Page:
At 1606:22, Clipper 759 informed the tower that it was ready for takeoff. At 1606:24, the local controller cleared the flight for takeoff, and at 1606:30, the first officer acknowledged the clearance. The acknowledgement was the last radio transmission received from Clipper 759.
On July 8, 1982, Pan American World Airways Flight 759 (Clipper 759), a Boeing 727-235, N4737, was a regularly scheduled passenger flight from Miami, Florida, to Las Vegas, Nevada, with an en route stop at New Orleans, Louisiana. About 1607:57 central daylight time, Clipper 759, with 7 crewmembers, 1 nonrevenue passenger on the cockpit jumpseat, and 137 passengers on board, began its takeoff from runway 10 at the New Orleans International Airport, Kenner, Louisiana.
At the time of flight 759’s takeoff, there were showers over the east end of the airport and to the east end of the airport along the airplane’s intended takeoff path. The winds at the time were gusty, variable, and swirling. Clipper 759 lifted off the runway, climbed to an altitude of between 95 feet to about 150 feet above the ground, and then began to descend. At 1608:57, the Ground Proximity Warning System (GPWS) activated and “Whoop whoop pull up whoop. . . .” was recorded. The airplane struck a line of trees about 2,376 feet beyond the departure end of runway 10 at an altitude of about 50 feet above the ground. The airplane continued on an eastward track for another 2,234 feet hitting trees and houses and then crashed into a residential area about 4,100 feet from the end of the runway.
The airplane was destroyed during the impact, explosion, and subsequent ground fire. One hundred forty-five persons on board the airplane and eight persons on the ground were killed in the crash. Six houses were destroyed; five houses were damaged substantially.1,2 Moreover, nine people on the ground suffered severe injuries.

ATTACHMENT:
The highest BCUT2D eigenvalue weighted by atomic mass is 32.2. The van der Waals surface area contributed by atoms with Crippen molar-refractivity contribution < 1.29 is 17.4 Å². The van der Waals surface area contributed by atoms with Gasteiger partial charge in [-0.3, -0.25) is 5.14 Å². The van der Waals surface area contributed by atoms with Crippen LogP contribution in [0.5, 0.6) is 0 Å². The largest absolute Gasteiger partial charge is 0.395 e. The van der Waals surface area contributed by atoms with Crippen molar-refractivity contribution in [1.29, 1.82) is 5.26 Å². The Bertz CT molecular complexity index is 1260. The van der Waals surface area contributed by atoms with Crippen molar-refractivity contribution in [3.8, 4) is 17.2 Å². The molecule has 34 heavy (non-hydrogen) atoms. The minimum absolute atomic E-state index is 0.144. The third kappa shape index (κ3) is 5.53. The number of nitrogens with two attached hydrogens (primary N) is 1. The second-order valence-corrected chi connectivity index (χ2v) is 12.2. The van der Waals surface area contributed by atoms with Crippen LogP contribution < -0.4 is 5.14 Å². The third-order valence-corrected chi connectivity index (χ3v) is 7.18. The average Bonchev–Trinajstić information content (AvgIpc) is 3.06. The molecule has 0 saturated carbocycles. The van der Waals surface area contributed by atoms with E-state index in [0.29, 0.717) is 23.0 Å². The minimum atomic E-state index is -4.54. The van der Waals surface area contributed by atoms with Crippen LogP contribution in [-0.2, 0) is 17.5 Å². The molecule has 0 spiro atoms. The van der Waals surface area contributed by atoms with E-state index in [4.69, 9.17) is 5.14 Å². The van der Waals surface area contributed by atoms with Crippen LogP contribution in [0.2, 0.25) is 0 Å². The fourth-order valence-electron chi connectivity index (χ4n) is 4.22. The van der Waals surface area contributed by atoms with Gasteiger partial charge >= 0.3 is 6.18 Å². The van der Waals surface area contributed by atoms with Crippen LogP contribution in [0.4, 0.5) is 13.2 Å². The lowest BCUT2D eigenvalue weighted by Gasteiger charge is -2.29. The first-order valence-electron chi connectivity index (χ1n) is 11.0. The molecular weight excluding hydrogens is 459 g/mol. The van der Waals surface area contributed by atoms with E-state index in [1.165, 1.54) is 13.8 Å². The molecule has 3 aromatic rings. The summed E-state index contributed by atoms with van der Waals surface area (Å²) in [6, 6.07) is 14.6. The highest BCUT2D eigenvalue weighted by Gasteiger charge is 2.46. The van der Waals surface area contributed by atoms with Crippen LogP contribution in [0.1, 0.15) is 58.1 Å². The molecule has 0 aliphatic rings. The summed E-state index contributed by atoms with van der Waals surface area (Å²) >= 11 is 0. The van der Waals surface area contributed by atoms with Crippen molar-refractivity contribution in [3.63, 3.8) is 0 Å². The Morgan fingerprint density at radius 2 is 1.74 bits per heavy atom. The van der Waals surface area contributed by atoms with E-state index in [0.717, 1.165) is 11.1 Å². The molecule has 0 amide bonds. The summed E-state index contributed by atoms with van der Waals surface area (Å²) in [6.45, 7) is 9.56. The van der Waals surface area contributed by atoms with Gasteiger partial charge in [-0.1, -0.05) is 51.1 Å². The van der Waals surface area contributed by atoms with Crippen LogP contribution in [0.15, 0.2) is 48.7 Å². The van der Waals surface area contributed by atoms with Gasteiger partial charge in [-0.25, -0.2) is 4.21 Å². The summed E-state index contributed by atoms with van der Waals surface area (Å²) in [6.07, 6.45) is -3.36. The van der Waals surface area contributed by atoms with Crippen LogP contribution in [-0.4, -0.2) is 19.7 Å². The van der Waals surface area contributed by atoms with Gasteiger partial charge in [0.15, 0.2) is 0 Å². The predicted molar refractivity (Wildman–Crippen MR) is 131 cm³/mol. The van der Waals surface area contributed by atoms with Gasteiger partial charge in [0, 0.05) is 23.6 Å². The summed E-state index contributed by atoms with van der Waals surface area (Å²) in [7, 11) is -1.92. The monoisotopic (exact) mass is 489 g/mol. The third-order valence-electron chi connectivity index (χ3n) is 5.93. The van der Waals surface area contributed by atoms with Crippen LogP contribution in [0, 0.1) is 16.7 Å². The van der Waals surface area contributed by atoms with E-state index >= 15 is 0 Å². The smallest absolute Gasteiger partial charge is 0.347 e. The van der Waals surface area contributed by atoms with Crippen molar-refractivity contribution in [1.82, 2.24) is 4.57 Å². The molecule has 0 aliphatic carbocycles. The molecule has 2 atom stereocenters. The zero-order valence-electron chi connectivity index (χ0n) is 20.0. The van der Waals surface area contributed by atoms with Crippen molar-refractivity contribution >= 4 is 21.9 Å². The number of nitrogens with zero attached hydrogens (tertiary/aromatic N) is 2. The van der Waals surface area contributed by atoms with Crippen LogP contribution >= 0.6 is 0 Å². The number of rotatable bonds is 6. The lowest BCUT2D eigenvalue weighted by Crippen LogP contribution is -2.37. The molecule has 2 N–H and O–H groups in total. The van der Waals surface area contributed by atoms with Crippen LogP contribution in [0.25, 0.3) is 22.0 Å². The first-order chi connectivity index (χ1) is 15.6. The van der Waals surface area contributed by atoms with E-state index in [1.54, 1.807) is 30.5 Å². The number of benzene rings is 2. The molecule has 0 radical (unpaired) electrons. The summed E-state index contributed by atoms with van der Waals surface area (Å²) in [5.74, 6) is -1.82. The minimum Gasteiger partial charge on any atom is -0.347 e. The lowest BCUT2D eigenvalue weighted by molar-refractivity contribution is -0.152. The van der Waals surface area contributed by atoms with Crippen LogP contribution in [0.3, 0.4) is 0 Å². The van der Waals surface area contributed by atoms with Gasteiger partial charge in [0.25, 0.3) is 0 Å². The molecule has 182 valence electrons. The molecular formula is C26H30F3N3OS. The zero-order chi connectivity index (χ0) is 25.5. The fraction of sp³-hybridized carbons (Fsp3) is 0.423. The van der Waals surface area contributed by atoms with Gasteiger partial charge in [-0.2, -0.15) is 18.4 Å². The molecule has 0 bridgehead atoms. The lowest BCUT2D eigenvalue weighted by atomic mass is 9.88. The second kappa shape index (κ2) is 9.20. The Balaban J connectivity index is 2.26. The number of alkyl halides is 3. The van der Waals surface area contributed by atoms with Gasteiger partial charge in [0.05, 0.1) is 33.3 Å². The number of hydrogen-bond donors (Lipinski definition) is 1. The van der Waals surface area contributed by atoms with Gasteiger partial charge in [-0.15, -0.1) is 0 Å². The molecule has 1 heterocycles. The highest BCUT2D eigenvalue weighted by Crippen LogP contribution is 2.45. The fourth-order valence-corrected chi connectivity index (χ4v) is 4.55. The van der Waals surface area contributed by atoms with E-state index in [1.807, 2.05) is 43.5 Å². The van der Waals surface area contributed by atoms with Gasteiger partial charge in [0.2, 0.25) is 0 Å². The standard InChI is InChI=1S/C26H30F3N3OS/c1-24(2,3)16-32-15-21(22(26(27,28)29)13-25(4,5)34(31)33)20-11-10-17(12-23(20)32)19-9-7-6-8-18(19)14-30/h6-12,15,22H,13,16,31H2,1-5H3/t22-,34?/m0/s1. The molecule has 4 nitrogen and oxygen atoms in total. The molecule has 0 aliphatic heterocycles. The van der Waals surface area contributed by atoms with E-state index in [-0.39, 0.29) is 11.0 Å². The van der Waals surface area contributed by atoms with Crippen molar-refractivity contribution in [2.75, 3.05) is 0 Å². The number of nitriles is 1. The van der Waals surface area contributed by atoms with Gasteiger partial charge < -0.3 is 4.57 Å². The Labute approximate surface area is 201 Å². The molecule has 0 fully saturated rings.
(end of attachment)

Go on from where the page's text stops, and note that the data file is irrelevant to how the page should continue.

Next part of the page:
The aircraft hit the ground with a considerable left bank angle, firstly hitting an oak tree with the left wing, cutting the power and the telephone lines mounted on poles, then destroying the houses of the Schultz family, the neighboring house, and a few others, and eventually cartwheeled and broke into pieces. Kerosene spilled from the ruptured tanks and ignited although there was a thunderstorm with heavy rain; three members of the Schultz family staying in their house were badly burned, one of them died in hospital. Among those killed on the ground—actually the first victim along the swathe of destruction caused by the crashing/impacting aircraft—was Jennifer Schultz, then eleven years of age, who was in the carport (perhaps was talking on the telephone, sitting on a swing there as she used to do) when disaster struck.
On March 11th, 2008, in Bartlesville, Oklahoma, a girl, Rylann, was born to the O’Bannion family. Rylann appeared to be developing earlier than usual, but she showed some curious habits, e.g., for some time she kept sleepwalking. She started complaining that her hair touching her back hurt her back; she drew dramatic fits about putting on shirts. The clothing, she would complain, hurt her back, neck, and shoulders—it felt like her skin was burning.
Referring to a photograph she mentioned time and again, she had been “bigger” than on that picture, a statement that didn’t make sense to her mother at that point in time. Eventually, at the age of three years and five months, again touching the topic of having been “bigger” before, she said: “Mommy, I died. I was in our backyard. It was raining. I was alone but I wasn’t scared. Then the rain shocked me. It was raining a lot. There was a loud noise, then the rain shocked me. I floated up to the sky then.”
As the O’Bannion family subscribed to the Catholic faith, reincarnation was not a subject to consider. Over time, Rylann added new bits of memory; at the age of five she started talking about what happened to her “in heaven” after her death (meeting God and Jesus, and ‘Grandy Sally’ whom she never had met in reality), and that “you can choose to come back if you died before you were supposed to.” Once, out of the blue, she said “I remember the name of Jennifer.”
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